Spread the love
  •  
  •  
  •  
  •  
  •  
  •  
  •  
  •  

We wanted to use The Tactigon ONE and T-Skin to make an Arduino UNO based robot arm follow your movements. Rasberry Pi is central unit.

Story

Introduction

Hello! We made this project since we wanted to use The Tactigon ONE and T-Skin to move a robotic arm and have it follow our movements, like a shadow. By using two Tactigon ONEs (one on the arm and another on the forearm) along with a T-Skin (worn on the hand), we made this possible! Other devices we used are a Raspberry Pi 3, an Arduino UNO, a BLE and a servo shield, and obviously, a robotic arm.

Hardware Architecture

Lots of devices are connected here, so a little picture helps this:

robotic arm

Hardware Architecture: Robotic Arm with Arduino UNO, BLE Module and RC shield.

arduino uno

Simple Arduino UNO board. We used to control Robot Arm made in Italy

The Raspberry Pi 3 plays a fundamental role: it runs handle inputs from the human arms, translates it in servos’ positions and then send the new position to the robotic arm. Nice!

The Arduino UNO, on its side, does not have Bluetooth Low Energy communication, so we used an HC-05 module for this purpose.

The robotic arm is equipped with Arduino UNO board and a Bluetooth Low Energy shield, with whom receives new servos positions, and a “servo shield” which allows to uncouple Arduino UNO power supply from servos power supply, and so use high torque servos without draining current over the microcontroller’s limit.

First Integration

The first step was to assemble few cardboards to resemble an arm: 2 joints to emulate elbow and wrist. This was to speed up tests, and avoid unwanted movement of the arm.A simple Robot Arm with Arduino UNO board and Bluetooth Low Energy

This will make the first steps to make a robot arm follow your movements.

After this step, we designed a little case with our favourite CAD and printed it out.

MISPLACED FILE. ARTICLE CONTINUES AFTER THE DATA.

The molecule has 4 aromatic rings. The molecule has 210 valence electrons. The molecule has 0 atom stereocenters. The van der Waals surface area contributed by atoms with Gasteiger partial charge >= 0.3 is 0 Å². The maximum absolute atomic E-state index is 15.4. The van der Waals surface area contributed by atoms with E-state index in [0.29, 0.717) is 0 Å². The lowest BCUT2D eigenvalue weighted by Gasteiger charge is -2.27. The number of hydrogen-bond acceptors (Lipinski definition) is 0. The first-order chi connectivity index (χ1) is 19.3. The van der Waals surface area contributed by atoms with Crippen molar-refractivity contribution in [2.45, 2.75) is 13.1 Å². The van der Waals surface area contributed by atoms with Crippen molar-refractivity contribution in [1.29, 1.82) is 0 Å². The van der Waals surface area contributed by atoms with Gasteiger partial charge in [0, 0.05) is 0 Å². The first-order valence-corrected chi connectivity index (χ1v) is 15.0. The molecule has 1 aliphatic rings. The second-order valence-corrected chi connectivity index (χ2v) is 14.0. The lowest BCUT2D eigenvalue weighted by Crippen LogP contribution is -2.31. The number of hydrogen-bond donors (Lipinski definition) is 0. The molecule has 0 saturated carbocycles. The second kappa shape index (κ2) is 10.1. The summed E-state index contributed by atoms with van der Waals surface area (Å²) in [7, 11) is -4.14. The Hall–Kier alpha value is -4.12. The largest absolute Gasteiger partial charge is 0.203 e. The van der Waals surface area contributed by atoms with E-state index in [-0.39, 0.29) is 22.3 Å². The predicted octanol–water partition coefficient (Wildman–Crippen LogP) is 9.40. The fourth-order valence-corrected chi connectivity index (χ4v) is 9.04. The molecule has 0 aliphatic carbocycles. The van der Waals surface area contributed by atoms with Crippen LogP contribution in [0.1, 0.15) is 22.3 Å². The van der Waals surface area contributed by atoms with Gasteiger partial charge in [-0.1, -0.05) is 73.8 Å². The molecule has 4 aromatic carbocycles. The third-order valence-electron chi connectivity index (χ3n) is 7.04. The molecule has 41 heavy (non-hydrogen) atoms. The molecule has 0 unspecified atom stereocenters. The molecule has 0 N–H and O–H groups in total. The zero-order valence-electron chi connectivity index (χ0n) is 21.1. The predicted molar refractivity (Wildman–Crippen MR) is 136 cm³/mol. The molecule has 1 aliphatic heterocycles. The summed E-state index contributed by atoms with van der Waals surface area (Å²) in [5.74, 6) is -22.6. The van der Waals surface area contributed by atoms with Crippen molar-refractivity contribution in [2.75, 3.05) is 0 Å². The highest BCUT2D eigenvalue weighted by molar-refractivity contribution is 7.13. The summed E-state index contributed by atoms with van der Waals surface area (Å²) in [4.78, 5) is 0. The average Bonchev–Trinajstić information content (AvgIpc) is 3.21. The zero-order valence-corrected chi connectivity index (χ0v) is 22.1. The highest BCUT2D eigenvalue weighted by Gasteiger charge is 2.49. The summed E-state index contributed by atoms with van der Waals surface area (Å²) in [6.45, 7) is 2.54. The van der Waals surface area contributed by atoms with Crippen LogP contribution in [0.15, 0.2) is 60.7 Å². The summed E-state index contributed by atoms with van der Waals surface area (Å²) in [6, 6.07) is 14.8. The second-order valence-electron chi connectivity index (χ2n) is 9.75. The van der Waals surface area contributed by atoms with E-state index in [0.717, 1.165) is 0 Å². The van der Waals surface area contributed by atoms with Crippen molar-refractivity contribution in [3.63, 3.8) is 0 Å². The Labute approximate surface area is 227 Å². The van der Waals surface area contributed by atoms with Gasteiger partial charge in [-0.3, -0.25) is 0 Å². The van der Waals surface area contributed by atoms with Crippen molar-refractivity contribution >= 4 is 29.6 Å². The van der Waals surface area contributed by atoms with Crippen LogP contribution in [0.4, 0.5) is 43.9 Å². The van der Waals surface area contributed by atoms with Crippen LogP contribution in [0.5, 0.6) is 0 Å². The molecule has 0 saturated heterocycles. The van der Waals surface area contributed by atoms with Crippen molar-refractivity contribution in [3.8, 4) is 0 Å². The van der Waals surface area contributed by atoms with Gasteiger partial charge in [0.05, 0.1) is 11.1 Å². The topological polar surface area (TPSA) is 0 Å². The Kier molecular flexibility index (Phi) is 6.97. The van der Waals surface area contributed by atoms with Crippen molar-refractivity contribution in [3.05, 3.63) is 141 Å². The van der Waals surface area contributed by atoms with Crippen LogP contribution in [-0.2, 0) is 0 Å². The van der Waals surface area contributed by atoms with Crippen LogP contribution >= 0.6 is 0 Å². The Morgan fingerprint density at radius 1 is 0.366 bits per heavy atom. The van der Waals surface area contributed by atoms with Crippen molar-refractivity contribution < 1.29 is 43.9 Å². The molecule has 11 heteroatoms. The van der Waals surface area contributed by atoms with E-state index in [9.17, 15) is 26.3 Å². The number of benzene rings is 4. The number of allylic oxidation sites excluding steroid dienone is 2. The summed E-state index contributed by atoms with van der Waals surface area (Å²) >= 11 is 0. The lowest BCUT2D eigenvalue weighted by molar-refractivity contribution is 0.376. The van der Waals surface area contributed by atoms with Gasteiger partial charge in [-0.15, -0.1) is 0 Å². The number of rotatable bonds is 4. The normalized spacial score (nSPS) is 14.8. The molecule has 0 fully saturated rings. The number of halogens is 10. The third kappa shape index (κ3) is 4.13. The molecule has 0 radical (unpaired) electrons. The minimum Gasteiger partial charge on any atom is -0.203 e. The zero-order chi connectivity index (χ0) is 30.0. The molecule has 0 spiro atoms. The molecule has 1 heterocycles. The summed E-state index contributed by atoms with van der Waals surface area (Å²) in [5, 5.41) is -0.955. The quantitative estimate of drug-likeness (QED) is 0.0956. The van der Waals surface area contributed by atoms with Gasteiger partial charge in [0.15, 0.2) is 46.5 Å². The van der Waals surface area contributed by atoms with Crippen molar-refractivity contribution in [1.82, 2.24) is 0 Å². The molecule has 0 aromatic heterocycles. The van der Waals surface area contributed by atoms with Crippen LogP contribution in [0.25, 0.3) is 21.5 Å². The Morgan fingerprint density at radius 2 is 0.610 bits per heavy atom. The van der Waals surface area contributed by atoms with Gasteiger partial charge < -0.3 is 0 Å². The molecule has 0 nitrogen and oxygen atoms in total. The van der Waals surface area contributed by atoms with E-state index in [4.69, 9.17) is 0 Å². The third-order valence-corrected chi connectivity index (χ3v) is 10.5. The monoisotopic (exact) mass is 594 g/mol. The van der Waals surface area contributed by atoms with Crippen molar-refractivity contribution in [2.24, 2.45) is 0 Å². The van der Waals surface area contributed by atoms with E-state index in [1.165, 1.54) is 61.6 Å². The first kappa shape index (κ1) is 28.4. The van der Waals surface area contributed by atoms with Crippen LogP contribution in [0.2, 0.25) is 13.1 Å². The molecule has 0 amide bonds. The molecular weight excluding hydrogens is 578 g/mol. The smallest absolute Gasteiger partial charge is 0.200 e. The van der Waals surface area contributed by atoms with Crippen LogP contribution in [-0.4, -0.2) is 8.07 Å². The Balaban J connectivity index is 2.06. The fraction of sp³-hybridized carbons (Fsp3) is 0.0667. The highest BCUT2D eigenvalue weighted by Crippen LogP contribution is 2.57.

tactigon one 3d printed case

Our 3D Printed (half) Case

robotic arm tactigon skin

Fabiano working on the system

Software Architecture

Now that we know how our nodes are linked, we can analyze the software running on each of them.

Tactigon ONE and T-Skin

They run an Arduino Sketch which process IMU’s data and transform to Quaternions. This data is then published over Bluetooth Low Energy.

Raspberry Pi

The Raspberry Pi is running a Python script which uses 3 threads to communicate with Tactigon ONEs and T-Skin (T1, T2 and T3), a thread (T4) to handle all connections (and reconnect if needed), one for the UI (T5), and one (T6) to send servo positions to the robotic arm. T1 to T3 process data from quaternions to an angle, the new position of the arm.

robotic arm

Thread structure of Python Script running on Raspberry Pi

Arduino UNO and Robotic Arm

The board Arduino UNO installed in Robotic arm is running an Arduino Sketch too, which receives servo positions and applies to its servos We used Arduino RC servo shield board compatible with Arduino UNO.

Conclusions

This shadow robotic arm based on Arduino UNO is awesome since it can replicate human’s movements with an higher torque (well, not the small unit we used in this test tho!).

Next step is to make it able to learn the movements, optimize them and replicate endlessly for Industry 4.0 purpose.

Leave a Reply

Your email address will not be published. Required fields are marked *

You may use these HTML tags and attributes: <a href="" title=""> <abbr title=""> <acronym title=""> <b> <blockquote cite=""> <cite> <code> <del datetime=""> <em> <i> <q cite=""> <s> <strike> <strong>